Noeske et al. (2006) have analyzed the morphologies of 26 Luminous Compact Blue Galaxies (LCBGs) in the HST/ACS Ultra Deep Field at z 0.2-1.3. They concluded that the majority of high z LCBGs are small galaxies that will evolve into small disk galaxies and low mass spheroidals in the local universe. However, the sample selection of Noeske et al. includes galaxies as faint as -18.5 and, as per their own opinion, is not fully comparable with the sample selection criterion of Hammer et al. (2001) (which might favor progenitors of larger local galaxies), making any comparison of their results rather uncertain.
In this paper we have made use of the high resolution images provided by the Advanced Camera for Surveys (ACS) on board the HST to determine the quantitative morphology of intermediate redshift LCGs using the public data from the HST/ACS GOODS survey (Giavalisco et al. 2004). The unique advantage provided by the GOODS survey is that ACS imaging (as opposed to WFPC2 imaging) with it's improved drizzled pixel scale of 0.03 /pixel is a factor of 2 better than the typical drizzled pixel scale of WFPC2. This better sampling becomes specially important for compact sources such as LCGs with typical 0.5 , for which the whole extended emission (e.g. disk) may be sampled by just a few pixels of the WFPC2. This in turn allows us to classify galaxy morphology on the basis of their luminosity profile, even for compact sources. In addition to this, the large area coverage of the GOODS survey provides a large enough sample of LCGs to derive robust statistics of their properties.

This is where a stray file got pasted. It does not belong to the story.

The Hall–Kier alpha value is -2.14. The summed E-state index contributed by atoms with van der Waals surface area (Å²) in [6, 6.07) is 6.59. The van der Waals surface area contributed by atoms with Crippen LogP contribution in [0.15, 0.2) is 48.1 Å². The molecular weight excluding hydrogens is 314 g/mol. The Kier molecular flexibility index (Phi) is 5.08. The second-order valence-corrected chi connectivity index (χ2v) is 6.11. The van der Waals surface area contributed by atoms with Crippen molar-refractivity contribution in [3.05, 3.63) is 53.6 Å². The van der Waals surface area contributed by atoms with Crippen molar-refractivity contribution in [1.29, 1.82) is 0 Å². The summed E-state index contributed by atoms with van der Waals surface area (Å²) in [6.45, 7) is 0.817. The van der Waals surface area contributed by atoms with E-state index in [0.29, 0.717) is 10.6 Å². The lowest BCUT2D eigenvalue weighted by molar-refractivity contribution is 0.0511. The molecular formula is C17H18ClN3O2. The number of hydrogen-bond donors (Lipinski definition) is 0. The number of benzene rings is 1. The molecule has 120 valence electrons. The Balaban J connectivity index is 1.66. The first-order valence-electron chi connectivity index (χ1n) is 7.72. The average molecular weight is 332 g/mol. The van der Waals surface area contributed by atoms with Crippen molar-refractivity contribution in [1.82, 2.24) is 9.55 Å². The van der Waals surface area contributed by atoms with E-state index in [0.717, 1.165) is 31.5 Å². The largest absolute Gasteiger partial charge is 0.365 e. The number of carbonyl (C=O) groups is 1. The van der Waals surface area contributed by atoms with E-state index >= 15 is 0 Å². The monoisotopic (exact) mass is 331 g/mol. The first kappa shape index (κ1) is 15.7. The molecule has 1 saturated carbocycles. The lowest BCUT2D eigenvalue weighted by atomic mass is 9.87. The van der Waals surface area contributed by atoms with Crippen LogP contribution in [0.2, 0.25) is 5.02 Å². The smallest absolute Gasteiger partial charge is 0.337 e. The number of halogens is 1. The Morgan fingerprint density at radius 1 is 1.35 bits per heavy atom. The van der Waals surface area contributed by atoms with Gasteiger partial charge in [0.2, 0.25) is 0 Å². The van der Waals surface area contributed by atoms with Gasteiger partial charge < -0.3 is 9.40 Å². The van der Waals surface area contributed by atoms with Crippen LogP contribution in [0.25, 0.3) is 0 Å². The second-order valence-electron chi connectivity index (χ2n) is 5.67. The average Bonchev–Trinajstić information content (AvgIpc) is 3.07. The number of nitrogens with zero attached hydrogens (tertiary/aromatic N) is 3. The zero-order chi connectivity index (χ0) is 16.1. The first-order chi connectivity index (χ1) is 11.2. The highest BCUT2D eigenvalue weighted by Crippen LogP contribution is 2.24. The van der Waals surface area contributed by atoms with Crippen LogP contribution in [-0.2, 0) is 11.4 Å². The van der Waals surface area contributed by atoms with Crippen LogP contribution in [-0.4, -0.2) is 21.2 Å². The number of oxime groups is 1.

This paper is organized as follows: in Sect. 2, we briefly describe our sample and in Sect. 3 present the methodology of our morphological classification and basic results. In Sect. 4 we describe the use of data at other wavelengths available in the Chandra Deep Field South (CDFS). In Sect. 5 we provide individual description for each of the 39 LCGs. In Sect. 6, we calculate the evolution in number density of LCGs from intermediate redshifts to the current epoch. Our results are discussed in Sect. 7 and our conclusions summarized in Sect. 8. Throughout this paper we adopt a cosmology with H0 = , = 0.3 and = 0.7 unless specially stated.